A lot about how things work in space is counter-intuitive, as all of our intuition is gained from daily experiences where the air is thick, gravity doesn’t seem to change and movement is relatively slow. We do see lots of movies about space, but, unless you’re watching an IMAX documentary, they vary from slightly wrong, like The Martian (good movie!), to mostly absurdly wrong, like Red Planet (don’t watch this, it will hurt your brain), which also doesn’t help intuition.
• • •
In the case of the Falcon 9 rocket, the boost stage is able to accelerate a payload mass of 125 metric tons to 8000 km/h and land on an ocean platform or to 5000 km/h and land back at the launch site. The second one is lower because the rocket is moving super fast away from the launch site, so it has to do a screetching U-turn with nitrogen attitude thrusters, then fire the engines to create a reversed ballistic arc, then reorient again for atmospheric entry and have the engines pointed in the right direction for the landing burn. Since the propellant is liquid, it wants to centrifuge out during these maneuvers, so there has to be a system of baffles and internal holding tanks to keep it in place. It also needs three axis control surfaces that don’t melt easily and work well from hypersonic through subsonic speeds.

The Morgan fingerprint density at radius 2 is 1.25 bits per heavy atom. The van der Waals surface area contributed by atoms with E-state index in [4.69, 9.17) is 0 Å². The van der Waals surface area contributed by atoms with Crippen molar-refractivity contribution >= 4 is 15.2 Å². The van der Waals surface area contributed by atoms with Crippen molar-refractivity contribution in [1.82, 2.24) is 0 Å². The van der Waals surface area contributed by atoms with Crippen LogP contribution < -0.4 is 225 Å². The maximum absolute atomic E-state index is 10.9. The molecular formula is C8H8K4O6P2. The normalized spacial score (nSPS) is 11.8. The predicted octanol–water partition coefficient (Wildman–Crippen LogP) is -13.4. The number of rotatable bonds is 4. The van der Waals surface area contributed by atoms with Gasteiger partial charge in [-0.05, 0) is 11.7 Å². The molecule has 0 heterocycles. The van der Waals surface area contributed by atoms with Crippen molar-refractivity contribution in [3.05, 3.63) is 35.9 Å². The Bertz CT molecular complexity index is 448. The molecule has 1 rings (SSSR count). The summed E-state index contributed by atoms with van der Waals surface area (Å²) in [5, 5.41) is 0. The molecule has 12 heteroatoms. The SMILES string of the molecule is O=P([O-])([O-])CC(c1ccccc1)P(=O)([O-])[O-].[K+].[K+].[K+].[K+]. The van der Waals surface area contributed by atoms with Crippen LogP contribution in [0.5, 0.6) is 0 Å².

For a sea platform landing, the Falcon 9 figure of merit is therefore roughly 300 gigajoules (GJ) of kinetic energy and for a return to launch site landing, the number is about 120 GJ. These are fairly sizable by terrestrial standards. To put it into perspective, the city of San Francisco uses about 1 GJ per second of electricity, so the Falcon 9 booster transfers enough energy to power a city of almost a million people for five minutes.
• • •
Read more about the physics and technology involved in first stage Return To Launch site, plus a short history of SpaceX’s efforts in this regard at: